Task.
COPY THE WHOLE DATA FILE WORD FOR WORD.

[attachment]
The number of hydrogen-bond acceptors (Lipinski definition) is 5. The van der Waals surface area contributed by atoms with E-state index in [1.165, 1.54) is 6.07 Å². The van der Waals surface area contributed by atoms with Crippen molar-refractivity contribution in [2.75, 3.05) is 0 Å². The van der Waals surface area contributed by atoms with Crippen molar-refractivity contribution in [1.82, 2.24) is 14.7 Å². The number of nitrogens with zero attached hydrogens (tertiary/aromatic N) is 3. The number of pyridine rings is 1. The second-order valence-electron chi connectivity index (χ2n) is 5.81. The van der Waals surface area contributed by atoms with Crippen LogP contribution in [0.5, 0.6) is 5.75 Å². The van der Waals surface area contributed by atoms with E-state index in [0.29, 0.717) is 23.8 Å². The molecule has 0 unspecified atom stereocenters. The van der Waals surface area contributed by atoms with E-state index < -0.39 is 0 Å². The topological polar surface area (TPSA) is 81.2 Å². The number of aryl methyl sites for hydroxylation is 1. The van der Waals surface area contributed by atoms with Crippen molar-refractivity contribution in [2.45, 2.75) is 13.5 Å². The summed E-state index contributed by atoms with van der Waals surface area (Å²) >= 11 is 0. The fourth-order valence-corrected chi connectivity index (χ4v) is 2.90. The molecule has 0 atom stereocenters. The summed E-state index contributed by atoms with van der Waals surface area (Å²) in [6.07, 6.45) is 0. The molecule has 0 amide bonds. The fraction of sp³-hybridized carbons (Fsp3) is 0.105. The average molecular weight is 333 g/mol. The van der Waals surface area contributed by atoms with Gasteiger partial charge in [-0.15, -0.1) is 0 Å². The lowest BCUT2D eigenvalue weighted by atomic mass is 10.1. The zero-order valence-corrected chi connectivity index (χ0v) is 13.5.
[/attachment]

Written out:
The number of hydrogen-bond acceptors (Lipinski definition) is 5. The van der Waals surface area contributed by atoms with E-state index in [1.165, 1.54) is 6.07 Å². The van der Waals surface area contributed by atoms with Crippen molar-refractivity contribution in [2.75, 3.05) is 0 Å². The van der Waals surface area contributed by atoms with Crippen molar-refractivity contribution in [1.82, 2.24) is 14.7 Å². The number of nitrogens with zero attached hydrogens (tertiary/aromatic N) is 3. The number of pyridine rings is 1. The second-order valence-electron chi connectivity index (χ2n) is 5.81. The van der Waals surface area contributed by atoms with Crippen LogP contribution in [0.5, 0.6) is 5.75 Å². The van der Waals surface area contributed by atoms with E-state index in [0.29, 0.717) is 23.8 Å². The molecule has 0 unspecified atom stereocenters. The van der Waals surface area contributed by atoms with E-state index < -0.39 is 0 Å². The topological polar surface area (TPSA) is 81.2 Å². The number of aryl methyl sites for hydroxylation is 1. The van der Waals surface area contributed by atoms with Crippen molar-refractivity contribution in [2.45, 2.75) is 13.5 Å². The summed E-state index contributed by atoms with van der Waals surface area (Å²) >= 11 is 0. The fourth-order valence-corrected chi connectivity index (χ4v) is 2.90. The molecule has 0 atom stereocenters. The summed E-state index contributed by atoms with van der Waals surface area (Å²) in [6.07, 6.45) is 0. The molecule has 0 amide bonds. The fraction of sp³-hybridized carbons (Fsp3) is 0.105. The average molecular weight is 333 g/mol. The van der Waals surface area contributed by atoms with Gasteiger partial charge in [-0.15, -0.1) is 0 Å². The lowest BCUT2D eigenvalue weighted by atomic mass is 10.1. The zero-order valence-corrected chi connectivity index (χ0v) is 13.5.